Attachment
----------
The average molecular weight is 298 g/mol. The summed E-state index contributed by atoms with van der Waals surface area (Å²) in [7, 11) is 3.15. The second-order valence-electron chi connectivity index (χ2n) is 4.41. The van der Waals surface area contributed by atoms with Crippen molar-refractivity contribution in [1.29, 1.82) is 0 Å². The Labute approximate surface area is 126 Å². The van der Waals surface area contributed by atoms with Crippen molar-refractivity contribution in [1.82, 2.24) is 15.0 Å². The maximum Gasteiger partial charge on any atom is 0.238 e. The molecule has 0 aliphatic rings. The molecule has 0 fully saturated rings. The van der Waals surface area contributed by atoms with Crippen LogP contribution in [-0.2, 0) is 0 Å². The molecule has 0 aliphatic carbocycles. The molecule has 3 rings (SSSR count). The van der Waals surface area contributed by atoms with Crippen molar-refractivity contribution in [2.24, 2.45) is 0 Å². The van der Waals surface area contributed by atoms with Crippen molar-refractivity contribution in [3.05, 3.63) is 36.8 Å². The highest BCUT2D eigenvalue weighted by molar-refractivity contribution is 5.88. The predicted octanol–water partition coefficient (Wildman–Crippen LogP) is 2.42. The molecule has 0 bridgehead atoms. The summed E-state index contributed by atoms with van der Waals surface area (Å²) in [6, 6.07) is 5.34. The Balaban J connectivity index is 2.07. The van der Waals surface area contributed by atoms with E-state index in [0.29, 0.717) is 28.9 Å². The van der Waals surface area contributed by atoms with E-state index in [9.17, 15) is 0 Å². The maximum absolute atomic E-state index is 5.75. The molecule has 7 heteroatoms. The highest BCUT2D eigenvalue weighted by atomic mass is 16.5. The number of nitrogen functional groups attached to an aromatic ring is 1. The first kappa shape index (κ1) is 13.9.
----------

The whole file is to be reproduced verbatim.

The average molecular weight is 298 g/mol. The summed E-state index contributed by atoms with van der Waals surface area (Å²) in [7, 11) is 3.15. The second-order valence-electron chi connectivity index (χ2n) is 4.41. The van der Waals surface area contributed by atoms with Crippen molar-refractivity contribution in [1.29, 1.82) is 0 Å². The Labute approximate surface area is 126 Å². The van der Waals surface area contributed by atoms with Crippen molar-refractivity contribution in [1.82, 2.24) is 15.0 Å². The maximum Gasteiger partial charge on any atom is 0.238 e. The molecule has 0 aliphatic rings. The molecule has 0 fully saturated rings. The van der Waals surface area contributed by atoms with Crippen LogP contribution in [-0.2, 0) is 0 Å². The molecule has 0 aliphatic carbocycles. The molecule has 3 rings (SSSR count). The van der Waals surface area contributed by atoms with Crippen molar-refractivity contribution in [2.24, 2.45) is 0 Å². The van der Waals surface area contributed by atoms with Crippen molar-refractivity contribution in [3.05, 3.63) is 36.8 Å². The highest BCUT2D eigenvalue weighted by molar-refractivity contribution is 5.88. The predicted octanol–water partition coefficient (Wildman–Crippen LogP) is 2.42. The molecule has 0 bridgehead atoms. The summed E-state index contributed by atoms with van der Waals surface area (Å²) in [6, 6.07) is 5.34. The Balaban J connectivity index is 2.07. The van der Waals surface area contributed by atoms with E-state index in [0.29, 0.717) is 28.9 Å². The van der Waals surface area contributed by atoms with E-state index in [9.17, 15) is 0 Å². The maximum absolute atomic E-state index is 5.75. The molecule has 7 heteroatoms. The highest BCUT2D eigenvalue weighted by atomic mass is 16.5. The number of nitrogen functional groups attached to an aromatic ring is 1. The first kappa shape index (κ1) is 13.9.